|The San Francisco Docks|
|Directed by||Arthur Lubin|
|Produced by||Marshall Grant|
|Written by||Stanley Rubin|
|Music by||Charles Previn|
|Cinematography||Charles Van Enger|
|Distributed by||Universal Pictures|
When his sweetheart, barmaid Kitty Tracy, is annoyed by a customer, longshoreman Johnny Barnes slugs the guy. The man is later found dead. Johnny is tried for murder and convicted.
Kitty and a priest, Father Cameron, believe in Johnny's innocence and search for a way to exonerate him. They discover that Monte March, a prisoner who has escaped Alcatraz prison, is the real killer, being helped by wife Frances in fleeing from the law. March is apprehended and Johnny's set free.
The movie is noteworthy in that featured a fight scene between two of the actresses, Esther Ralston and Irene Hervey. Both women told director Arthur Lubin that they did not want to have stunt doubles perform the fight scene, described by press accounts as a "... whirlwind fistfight... said to overshadow the most hectic feminine movie battles seen in recent motion pictures." Hervey later described the fight as a "...terrific battle between me and Esther Ralston—with hair-pulling, kicking, the works."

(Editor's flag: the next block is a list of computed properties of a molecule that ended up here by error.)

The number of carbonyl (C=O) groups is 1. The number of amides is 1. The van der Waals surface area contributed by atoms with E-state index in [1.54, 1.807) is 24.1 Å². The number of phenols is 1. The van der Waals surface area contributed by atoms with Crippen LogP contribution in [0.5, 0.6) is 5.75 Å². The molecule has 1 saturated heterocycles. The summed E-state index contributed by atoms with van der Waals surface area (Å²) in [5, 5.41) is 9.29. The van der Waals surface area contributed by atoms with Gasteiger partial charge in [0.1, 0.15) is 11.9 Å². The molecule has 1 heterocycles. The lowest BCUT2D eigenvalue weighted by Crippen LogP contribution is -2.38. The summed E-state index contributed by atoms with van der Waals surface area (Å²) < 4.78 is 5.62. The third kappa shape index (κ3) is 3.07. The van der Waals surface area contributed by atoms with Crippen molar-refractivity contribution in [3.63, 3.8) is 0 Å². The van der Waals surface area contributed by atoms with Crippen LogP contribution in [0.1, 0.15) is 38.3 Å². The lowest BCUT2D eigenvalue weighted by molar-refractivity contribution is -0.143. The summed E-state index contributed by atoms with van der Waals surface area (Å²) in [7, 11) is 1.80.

- Burgess Meredith as Johnny Barnes
- Irene Hervey as Kitty Tracy
- Barry Fitzgerald as Icky
- Robert Armstrong as Father Cameron
- Raymond Walburn as Admiral Andy
- Esther Ralston as Frances
- Edward Pawley as Monte March
In May 1940 Universal announced the film as part of its schedule for the following year. On September 20 the studio said Meredith would star alongside Irene Harvey and Barry Fitzgerald, with Arthur Lubin to direct. The film was shot in eleven days.
The New York Times called it "routine... a lot of melodramatic foolishness."
- San Francisco DOCKS Picture Show; London Vol. 45, Iss. 1151, (May 17, 1941): 12.
- San Francisco Docks Monthly Film Bulletin; London Vol. 8, Iss. 85, (Jan 1, 1941): 35.
- Vagg, Stephen (14 September 2019). "The Cinema of Arthur Lubin". Diabolique Magazine.
- Hopper, Hedda (18 Oct 1940). "Hedda Hopper's Hollywood". The Des Moines Register (Des Moines, Iowa). Retrieved 27 October 2019.
- Fitzgerald, Mike. "Irene Hervey -- An Interview with Mike Fitzgerald". Western Clippings. Retrieved 27 October 2019.
- UNIVERSAL PLANS TO MAKE 59 FILMS New York Times 13 May 1940: 23.
- Lubitsch, Universal Both Sign Meredith Scheuer, Philip K. Los Angeles Times 21 Sep 1940: A7.
- MEREDITH -- THE UNMELANCHOLY DANE By JOHN R. FRANCHEY. New York Times 12 Jan 1941: X4.
- THE SCREEN IN REVIEW New York Times 26 Dec 1940: 23.
|This article about a 1940s crime drama film is a stub. You can help Wikipedia by expanding it.|